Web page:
The challenge: bathe under a waterfall
This is the story of how I challenged myself to swim under each and every waterfall I saw during my trip to Maui. It was the first time I’d set foot on one of the Hawaiian Islands and, to the best of my knowledge, I had chosen the wildest one to explore!
Maui is the second-largest of the nine Hawaiian islands. You’ll fall in love with the island as soon as you arrive, with its gorgeous beaches and perfect waves creating an irresistible charm. The scenery changes with around every corner, with everything from tropical bamboo forests to rocky black sand beaches, volcano craters and beautiful waterfalls.
Inspired by Maui, I’ve put together a list of my five favorite waterfalls across the USA. Enjoy!
If you’re looking to spend a few hours away from the sandy beaches of Maui, I advise you to take the road less (or more) traveled to Hana. Along the way you’ll find most of the accessible waterfalls on the island. Right at the beginning of the road at the second mile marker you have your first chance to swim under a cascade at the majestic Twin Falls. A large path winds around the waterfall, with hidden side trails leading to some good spots to jump into the clear and purified water.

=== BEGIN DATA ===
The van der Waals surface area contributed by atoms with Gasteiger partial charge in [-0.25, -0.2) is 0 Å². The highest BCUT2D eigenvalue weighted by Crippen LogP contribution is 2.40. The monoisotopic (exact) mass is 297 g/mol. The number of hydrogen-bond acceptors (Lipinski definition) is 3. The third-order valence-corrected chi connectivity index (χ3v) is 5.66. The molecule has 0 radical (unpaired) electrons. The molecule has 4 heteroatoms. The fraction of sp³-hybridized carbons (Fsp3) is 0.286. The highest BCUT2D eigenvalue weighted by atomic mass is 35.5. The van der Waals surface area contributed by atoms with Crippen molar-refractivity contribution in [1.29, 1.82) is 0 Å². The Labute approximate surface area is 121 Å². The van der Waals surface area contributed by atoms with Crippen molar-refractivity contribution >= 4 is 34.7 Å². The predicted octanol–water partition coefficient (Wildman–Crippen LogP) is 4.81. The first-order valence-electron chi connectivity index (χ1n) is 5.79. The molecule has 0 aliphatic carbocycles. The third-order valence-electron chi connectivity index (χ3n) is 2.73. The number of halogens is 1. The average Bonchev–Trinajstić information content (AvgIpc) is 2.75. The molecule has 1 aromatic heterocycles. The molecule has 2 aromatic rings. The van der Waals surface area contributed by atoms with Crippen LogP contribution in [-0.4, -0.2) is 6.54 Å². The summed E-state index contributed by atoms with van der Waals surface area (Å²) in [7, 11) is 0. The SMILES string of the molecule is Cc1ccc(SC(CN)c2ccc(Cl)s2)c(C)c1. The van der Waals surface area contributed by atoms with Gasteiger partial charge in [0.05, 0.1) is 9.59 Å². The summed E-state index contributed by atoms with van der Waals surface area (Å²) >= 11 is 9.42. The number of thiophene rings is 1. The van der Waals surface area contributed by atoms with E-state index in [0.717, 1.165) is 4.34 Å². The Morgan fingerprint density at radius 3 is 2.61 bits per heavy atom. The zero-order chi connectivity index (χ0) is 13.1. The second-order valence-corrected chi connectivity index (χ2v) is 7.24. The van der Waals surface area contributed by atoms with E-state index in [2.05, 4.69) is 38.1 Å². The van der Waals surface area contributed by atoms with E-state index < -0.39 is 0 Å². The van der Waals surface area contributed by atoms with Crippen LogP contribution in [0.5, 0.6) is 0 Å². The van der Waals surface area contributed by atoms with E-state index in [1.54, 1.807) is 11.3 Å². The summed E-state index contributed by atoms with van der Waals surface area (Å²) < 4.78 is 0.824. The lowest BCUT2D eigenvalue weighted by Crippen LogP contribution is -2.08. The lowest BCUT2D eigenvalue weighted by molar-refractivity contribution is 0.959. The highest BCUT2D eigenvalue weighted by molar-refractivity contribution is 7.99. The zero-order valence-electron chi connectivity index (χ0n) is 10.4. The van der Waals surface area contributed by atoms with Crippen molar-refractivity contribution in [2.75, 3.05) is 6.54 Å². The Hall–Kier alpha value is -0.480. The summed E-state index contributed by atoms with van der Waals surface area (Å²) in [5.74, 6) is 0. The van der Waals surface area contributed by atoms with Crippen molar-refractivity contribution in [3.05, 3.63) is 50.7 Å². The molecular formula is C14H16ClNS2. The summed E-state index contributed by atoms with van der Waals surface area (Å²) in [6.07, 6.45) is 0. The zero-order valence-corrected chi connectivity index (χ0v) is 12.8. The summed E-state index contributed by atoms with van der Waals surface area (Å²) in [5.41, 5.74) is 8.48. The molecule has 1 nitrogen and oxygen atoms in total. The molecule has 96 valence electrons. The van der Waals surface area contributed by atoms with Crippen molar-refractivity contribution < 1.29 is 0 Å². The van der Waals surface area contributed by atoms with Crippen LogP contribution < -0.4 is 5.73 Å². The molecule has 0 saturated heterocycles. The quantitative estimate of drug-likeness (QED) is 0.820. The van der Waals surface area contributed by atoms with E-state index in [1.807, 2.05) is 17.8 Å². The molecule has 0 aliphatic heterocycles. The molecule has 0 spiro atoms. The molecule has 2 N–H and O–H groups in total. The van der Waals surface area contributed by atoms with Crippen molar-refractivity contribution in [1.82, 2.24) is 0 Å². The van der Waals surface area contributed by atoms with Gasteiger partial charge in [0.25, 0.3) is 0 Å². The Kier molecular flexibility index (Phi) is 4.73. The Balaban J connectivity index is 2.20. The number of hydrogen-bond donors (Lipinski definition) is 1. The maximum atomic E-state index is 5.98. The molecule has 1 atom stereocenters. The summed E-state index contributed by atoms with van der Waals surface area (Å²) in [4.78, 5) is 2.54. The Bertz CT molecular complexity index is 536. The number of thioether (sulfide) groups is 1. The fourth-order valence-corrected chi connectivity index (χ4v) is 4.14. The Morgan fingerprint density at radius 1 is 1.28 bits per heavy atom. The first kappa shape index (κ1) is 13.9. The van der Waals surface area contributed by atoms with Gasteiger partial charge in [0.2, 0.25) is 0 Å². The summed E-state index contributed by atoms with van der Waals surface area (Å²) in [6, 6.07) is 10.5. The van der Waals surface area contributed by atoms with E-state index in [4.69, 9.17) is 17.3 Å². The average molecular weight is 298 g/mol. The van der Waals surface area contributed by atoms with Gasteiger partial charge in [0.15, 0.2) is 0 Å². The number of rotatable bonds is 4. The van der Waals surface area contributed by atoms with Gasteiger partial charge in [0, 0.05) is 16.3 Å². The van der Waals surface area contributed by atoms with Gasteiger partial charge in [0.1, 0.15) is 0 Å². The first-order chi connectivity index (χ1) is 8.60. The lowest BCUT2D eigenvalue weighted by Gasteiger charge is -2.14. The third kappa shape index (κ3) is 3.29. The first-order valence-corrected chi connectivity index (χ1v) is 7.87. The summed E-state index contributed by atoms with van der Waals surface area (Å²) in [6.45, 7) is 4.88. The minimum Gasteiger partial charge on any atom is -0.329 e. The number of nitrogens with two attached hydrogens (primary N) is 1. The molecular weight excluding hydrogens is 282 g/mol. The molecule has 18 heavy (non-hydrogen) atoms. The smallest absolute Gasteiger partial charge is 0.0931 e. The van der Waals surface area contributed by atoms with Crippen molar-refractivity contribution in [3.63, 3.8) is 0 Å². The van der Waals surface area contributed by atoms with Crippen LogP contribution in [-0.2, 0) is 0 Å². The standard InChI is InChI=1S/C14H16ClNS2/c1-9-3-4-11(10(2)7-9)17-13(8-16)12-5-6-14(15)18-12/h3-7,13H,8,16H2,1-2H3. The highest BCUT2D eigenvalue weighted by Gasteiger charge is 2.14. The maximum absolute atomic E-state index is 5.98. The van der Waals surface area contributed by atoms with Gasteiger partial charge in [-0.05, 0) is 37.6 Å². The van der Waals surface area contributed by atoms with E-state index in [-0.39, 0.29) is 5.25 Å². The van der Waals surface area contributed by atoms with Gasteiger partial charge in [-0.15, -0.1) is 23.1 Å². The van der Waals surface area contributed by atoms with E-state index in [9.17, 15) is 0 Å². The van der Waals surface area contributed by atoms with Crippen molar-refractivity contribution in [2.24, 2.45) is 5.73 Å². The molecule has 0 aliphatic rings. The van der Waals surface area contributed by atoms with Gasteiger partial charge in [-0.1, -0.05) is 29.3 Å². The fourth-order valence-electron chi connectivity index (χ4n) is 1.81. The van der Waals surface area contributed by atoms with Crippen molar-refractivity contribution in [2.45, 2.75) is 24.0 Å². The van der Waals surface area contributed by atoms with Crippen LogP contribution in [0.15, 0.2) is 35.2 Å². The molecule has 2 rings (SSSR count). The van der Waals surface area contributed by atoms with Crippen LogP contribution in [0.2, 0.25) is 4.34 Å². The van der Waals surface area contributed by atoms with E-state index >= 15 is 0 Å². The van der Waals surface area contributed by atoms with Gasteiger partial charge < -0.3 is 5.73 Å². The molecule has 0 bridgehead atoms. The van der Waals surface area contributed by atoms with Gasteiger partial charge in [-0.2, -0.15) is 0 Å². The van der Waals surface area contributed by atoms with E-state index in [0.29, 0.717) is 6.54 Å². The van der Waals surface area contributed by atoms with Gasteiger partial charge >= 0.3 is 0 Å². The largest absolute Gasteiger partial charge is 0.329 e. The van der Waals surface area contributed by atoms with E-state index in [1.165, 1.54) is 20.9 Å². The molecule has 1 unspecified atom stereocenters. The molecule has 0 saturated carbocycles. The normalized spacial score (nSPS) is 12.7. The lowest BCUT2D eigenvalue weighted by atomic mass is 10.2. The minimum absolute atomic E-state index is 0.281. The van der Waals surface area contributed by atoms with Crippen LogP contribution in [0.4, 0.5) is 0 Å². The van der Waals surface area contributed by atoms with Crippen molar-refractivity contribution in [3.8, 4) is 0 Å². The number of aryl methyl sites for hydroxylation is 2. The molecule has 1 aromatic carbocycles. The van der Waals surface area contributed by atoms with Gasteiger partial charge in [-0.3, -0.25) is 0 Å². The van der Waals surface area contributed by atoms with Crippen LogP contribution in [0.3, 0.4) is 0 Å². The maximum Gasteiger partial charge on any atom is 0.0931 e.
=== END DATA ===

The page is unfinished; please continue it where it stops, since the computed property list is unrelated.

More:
The Seven Sacred Pools
There are a number of falls along the Road to Hana – some more accessible than others – but the best falls by far to swim in or stand under are Ohe’o Gulch’s Falls, also known as the Seven Sacred Pools. This incredible natural landmark consists of two major falls: Waimoku and Makahiku. You can reach both of them following the Pipiwai Trail – a 2 mile (3 km) hike through a mystical bamboo forest. Those two – along with many more waterfalls – form dozens of pools in the gulch, with the water flowing right into the ocean nearby. The Seven Sacred Pools lie within the limits of Haleakala National Park, but don’t be misled by its name; this is not a sacred Hawaiian site and there are more than seven natural pools to swim in.
Julia Pfeiffer Burns State Park, Big Sur, California
Big Sur is a traveler’s favorite, offering a number of off-the-beaten-path secrets like Julia Pfeiffer Burns State Park. If you’re prepared to make the trek to the park and then do a bit more exploring, you can swim under a waterfall flowing directly into the ocean. The 82-foot (25-meter) waterfall is not the easiest to find, but that’s what makes it so precious.
Grand Canyon, Arizona
Located deep in one of the remotest parts of the Grand Canyon, Havasu Falls offers you a stunning view of its cascading waters for the price of a charter helicopter ride or a 10-mile (16-km) hike. If you don’t feel like hiking that far with all your gear, you can rent a mule to carry you (slowly) to the turquoise waterfall.
Grand Canyon, Arizona
Similar to Havasu Falls, you will find Mooney Falls at the far end of the Grand Canyon, outside the National Park. And just like Havasu, i’s a difficult spot to reach, but that only makes the journey more worthwhile. There’s no doubt that, once you arrive, you’ll agree Mooney Falls is one of the most beautiful waterfalls you’ve ever seen.